Last fall I ordered several varieties of garlic through the USDA’s Agriculture Research Service germplasm database called GRIN (http://www.ars-grin.gov/). They offer thousands of varieties of fruits and vegetables in seed or cutting form to be grown out for research purposes. I had found out about this resource in an Ethnobotany class I was taking and decided to try it out. Fall was approaching and I started thinking of garlic and browsing through the very long list of garlic varieties available. I ended up picking out seven varieties from around the world, and I won’t lie that I picked some of them based on their awesome names, such as Ukrainian White Inferno, or Georgian Fire. My plan was to plant these different varieties and determine which ones would grow well in my climate and soil. I put the order in and planted them in the fall. About a week ago I harvested them and took note on how each variety did. I found that the varieties from Ukraine, Georgia (the country), and Italy did the best, while the ones from Spain matured early at a very small size. Keep in mind I only had one variety from each country and many more varieties could have been tested to determine which varieties came from similar climates.
This summer I read a book by Gary Nabhan about a Russian man named Nikolay Vavilov. Vavilov was a plant explorer and botanist who in the 1930’s traveled around the world collecting hundreds of thousands of seeds. He identified several centers of origin of agriculture where a wide variety of crops were domesticated and selected for over time. He also took note for the first time that in these places where crop diversity was high, natural biodiversity and cultural diversity was also very high. With the seeds he collected and brought back to Russia he created the Vavilov Institute of Plant Industry, where the crops were grown out and tested to see which ones would grow well in Russia. He also was interested in using the cultivated varieties from the around the world for breeding material as well as some of the wild predecessors to modern crops.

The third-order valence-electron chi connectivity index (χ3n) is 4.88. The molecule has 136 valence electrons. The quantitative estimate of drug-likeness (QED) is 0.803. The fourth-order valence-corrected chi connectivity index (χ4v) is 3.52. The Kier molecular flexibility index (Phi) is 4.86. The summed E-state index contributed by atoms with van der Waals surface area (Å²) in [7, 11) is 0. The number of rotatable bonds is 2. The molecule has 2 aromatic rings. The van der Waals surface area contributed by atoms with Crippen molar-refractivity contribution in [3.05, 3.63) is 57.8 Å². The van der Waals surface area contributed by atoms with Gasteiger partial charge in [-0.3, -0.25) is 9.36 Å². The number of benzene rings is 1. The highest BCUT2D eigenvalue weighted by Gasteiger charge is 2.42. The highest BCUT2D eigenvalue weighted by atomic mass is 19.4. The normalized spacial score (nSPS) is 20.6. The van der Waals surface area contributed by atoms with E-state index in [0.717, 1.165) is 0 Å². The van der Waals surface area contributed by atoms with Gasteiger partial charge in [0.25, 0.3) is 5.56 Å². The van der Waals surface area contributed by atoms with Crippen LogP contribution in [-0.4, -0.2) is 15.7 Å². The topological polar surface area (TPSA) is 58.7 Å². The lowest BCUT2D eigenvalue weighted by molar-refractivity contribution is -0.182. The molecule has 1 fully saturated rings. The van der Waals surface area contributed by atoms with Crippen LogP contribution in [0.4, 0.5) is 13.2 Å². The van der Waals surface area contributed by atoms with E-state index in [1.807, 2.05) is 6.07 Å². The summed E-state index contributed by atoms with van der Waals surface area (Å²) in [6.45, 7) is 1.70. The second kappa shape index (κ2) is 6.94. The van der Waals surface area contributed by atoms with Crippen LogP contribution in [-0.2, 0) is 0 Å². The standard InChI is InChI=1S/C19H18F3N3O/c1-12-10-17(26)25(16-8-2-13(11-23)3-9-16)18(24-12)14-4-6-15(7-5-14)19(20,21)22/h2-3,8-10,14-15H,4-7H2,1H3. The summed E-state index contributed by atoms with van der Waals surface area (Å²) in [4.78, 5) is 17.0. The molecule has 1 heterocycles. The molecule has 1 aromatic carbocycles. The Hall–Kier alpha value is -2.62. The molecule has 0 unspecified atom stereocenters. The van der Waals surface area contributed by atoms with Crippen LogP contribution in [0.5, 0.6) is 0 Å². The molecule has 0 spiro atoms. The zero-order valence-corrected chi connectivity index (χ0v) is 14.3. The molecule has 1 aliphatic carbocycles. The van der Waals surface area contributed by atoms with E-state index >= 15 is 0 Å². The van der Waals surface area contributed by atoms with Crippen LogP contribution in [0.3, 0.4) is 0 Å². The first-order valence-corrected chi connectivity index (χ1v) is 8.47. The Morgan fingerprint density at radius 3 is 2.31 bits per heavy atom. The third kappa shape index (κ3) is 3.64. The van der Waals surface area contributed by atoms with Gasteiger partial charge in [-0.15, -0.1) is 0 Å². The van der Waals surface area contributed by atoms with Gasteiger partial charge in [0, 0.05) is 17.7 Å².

Vavilov was imprisoned by Stalin in the 1940s because he didn’t agree with Vavilovs methods for developing crop varieties. After years of neglecting Vavilov’s theories and work, Russia suffered greatly in the agricultural realm. Vavilov’s collections survived through the turbulent political climate in Russia over the years due to the passion and dedication of his students and followers. However, they are still in danger of falling to the wayside, as so many seed banks in economically unstable countries. Organizations like the Global Crop Diversity Trust are working to protect these precious collections of genetic diversity (http://www.croptrust.org).
Now through germplasm banks such as the USDA’s GRIN we can access genetic material and trial varieties as small farmers. I think it is very important to do this to increase the genetic diversity in the crops we grow, since it has been on decline since the industrialization of agriculture. These varieties from all over the world have adapted to a vast range of environmental conditions and contain the genetic resistance to climate stresses, pests, and disease that we may need to adapt to our own changing environmental conditions.